Impact of Drought

It is a fact that many of the semi-arid tropical regions of Africa receive limited rainfall but part of these regions receive rainfall higher than the water required for a groundnut crop to reach its yield potential based on recent lysimetric assessments (Halilou et al., 2015). Nevertheless, water deficit, or so-called “drought” is considered as the main abiotic stress affecting groundnut pod yield and is the object of a lot of research. The purpose of the study was to properly delimit the areas where water is indeed limiting and requires research attention and investment. Again, the model turned out to be useful to offer a geographical representation of the areas, or countries, where the groundnut crop indeed suffered water deficits. As such, the model predicted that in most pixels of the two geographical blocks, water deficit was only a limited problem. It was an issue only at latitudes above 13° North in WCA (above 12° under an optimal sowing density) where groundnut cultivation becomes limited, and only in the most Eastern fringes of Tanzania and Mozambique. These results were made even clearer under higher sowing density conditions (Figure 6a), where the boundaries delimiting water stress areas fell down to 12° latitude, and therefore making of North Senegal, Burkina Faso, Mali, and Niger countries very affected by water stress for groundnut production. Therefore, these results are extremely powerful to orient breeding targets and make these more focused to specific regions for specific limitation.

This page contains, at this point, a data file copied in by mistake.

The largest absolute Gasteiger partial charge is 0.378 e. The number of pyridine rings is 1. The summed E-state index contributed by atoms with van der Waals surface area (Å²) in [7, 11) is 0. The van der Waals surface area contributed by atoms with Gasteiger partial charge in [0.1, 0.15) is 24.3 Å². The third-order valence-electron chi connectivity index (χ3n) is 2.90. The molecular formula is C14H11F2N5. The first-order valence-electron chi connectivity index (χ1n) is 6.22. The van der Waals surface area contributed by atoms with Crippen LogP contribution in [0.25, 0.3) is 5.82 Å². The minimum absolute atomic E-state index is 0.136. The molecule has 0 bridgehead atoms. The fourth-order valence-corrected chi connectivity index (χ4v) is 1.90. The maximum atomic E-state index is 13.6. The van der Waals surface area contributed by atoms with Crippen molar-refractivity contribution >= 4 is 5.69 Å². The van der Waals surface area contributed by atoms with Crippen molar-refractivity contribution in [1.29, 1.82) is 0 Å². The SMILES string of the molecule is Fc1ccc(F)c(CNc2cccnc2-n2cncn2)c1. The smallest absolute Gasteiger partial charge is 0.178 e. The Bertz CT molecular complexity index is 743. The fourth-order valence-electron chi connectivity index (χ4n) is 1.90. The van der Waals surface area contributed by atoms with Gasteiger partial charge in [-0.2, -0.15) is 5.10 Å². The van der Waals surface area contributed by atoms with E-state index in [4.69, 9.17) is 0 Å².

It could be argued that Marksim generated wetter weather (about 170 mm more on average) that could have influenced the response in water limited environments. However, the run-off of Marksim generated weather was also much higher, i.e., about 90 mm more, than the observed weather. In other words, more than half of the extra rain from Marksim was lost in run-off. Therefore, while the rainfall value differences between Marksim and observed weather could not be ignored, the high run-off in Marksim weather likely diminished the possible effects of higher rainfall on stress scenarios and boundaries. This would also explain why the simulations from both types of weather agreed quite closely and if simulations for rainfall below 300 mm (observed rainfall) were higher with Marksim than with observed weather (Figure 1B), the simulations with Marksim were still able to detect the effect of a water deficit at these latitudes. In addition, as explained earlier, our objective was about tracking possible changes occurring upon changes in either the agronomy or the genetics of the crops, and there Marksim appeared to be well able to detect the effect of these changes on yield equally well than with observed weather (Figure 2).